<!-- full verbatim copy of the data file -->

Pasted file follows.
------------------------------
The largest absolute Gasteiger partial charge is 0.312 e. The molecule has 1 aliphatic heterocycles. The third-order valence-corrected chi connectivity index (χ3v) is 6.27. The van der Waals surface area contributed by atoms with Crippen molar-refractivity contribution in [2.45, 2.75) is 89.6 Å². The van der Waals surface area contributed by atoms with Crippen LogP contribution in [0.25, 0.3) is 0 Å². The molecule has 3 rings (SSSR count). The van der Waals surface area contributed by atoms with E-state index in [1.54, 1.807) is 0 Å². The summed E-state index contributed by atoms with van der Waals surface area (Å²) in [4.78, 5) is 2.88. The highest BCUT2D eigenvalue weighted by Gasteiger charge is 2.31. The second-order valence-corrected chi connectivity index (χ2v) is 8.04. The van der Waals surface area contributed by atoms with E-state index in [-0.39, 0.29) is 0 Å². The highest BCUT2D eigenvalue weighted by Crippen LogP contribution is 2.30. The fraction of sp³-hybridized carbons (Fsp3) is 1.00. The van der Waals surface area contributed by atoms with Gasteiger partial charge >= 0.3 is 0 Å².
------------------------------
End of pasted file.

The largest absolute Gasteiger partial charge is 0.312 e. The molecule has 1 aliphatic heterocycles. The third-order valence-corrected chi connectivity index (χ3v) is 6.27. The van der Waals surface area contributed by atoms with Crippen molar-refractivity contribution in [2.45, 2.75) is 89.6 Å². The van der Waals surface area contributed by atoms with Crippen LogP contribution in [0.25, 0.3) is 0 Å². The molecule has 3 rings (SSSR count). The van der Waals surface area contributed by atoms with E-state index in [1.54, 1.807) is 0 Å². The summed E-state index contributed by atoms with van der Waals surface area (Å²) in [4.78, 5) is 2.88. The highest BCUT2D eigenvalue weighted by Gasteiger charge is 2.31. The second-order valence-corrected chi connectivity index (χ2v) is 8.04. The van der Waals surface area contributed by atoms with E-state index in [-0.39, 0.29) is 0 Å². The highest BCUT2D eigenvalue weighted by Crippen LogP contribution is 2.30. The fraction of sp³-hybridized carbons (Fsp3) is 1.00. The van der Waals surface area contributed by atoms with Gasteiger partial charge >= 0.3 is 0 Å².